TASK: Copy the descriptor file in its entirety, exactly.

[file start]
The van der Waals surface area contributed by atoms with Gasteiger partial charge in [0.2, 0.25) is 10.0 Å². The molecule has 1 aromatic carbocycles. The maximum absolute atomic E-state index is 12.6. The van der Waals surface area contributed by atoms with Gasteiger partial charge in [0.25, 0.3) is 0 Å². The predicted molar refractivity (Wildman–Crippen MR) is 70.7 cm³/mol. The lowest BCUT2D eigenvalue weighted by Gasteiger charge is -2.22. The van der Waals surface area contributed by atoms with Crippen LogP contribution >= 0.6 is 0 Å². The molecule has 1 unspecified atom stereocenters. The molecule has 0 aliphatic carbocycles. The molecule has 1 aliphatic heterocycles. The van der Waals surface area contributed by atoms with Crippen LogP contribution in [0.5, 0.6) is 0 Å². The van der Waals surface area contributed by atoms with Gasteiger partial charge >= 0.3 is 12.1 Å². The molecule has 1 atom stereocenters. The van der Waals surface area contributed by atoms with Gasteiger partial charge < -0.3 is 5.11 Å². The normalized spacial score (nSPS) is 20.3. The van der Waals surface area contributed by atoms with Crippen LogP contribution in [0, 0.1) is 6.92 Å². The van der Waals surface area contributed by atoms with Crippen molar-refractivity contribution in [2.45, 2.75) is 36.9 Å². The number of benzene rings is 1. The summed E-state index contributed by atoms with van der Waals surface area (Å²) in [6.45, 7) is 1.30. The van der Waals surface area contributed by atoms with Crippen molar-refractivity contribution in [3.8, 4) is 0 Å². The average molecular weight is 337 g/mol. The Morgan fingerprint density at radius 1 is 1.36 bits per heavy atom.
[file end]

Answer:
The van der Waals surface area contributed by atoms with Gasteiger partial charge in [0.2, 0.25) is 10.0 Å². The molecule has 1 aromatic carbocycles. The maximum absolute atomic E-state index is 12.6. The van der Waals surface area contributed by atoms with Gasteiger partial charge in [0.25, 0.3) is 0 Å². The predicted molar refractivity (Wildman–Crippen MR) is 70.7 cm³/mol. The lowest BCUT2D eigenvalue weighted by Gasteiger charge is -2.22. The van der Waals surface area contributed by atoms with Crippen LogP contribution >= 0.6 is 0 Å². The molecule has 1 unspecified atom stereocenters. The molecule has 0 aliphatic carbocycles. The molecule has 1 aliphatic heterocycles. The van der Waals surface area contributed by atoms with Crippen LogP contribution in [0.5, 0.6) is 0 Å². The van der Waals surface area contributed by atoms with Gasteiger partial charge >= 0.3 is 12.1 Å². The molecule has 1 atom stereocenters. The van der Waals surface area contributed by atoms with Gasteiger partial charge < -0.3 is 5.11 Å². The normalized spacial score (nSPS) is 20.3. The van der Waals surface area contributed by atoms with Crippen LogP contribution in [0, 0.1) is 6.92 Å². The van der Waals surface area contributed by atoms with Crippen molar-refractivity contribution in [2.45, 2.75) is 36.9 Å². The number of benzene rings is 1. The summed E-state index contributed by atoms with van der Waals surface area (Å²) in [6.45, 7) is 1.30. The van der Waals surface area contributed by atoms with Crippen molar-refractivity contribution in [3.8, 4) is 0 Å². The average molecular weight is 337 g/mol. The Morgan fingerprint density at radius 1 is 1.36 bits per heavy atom.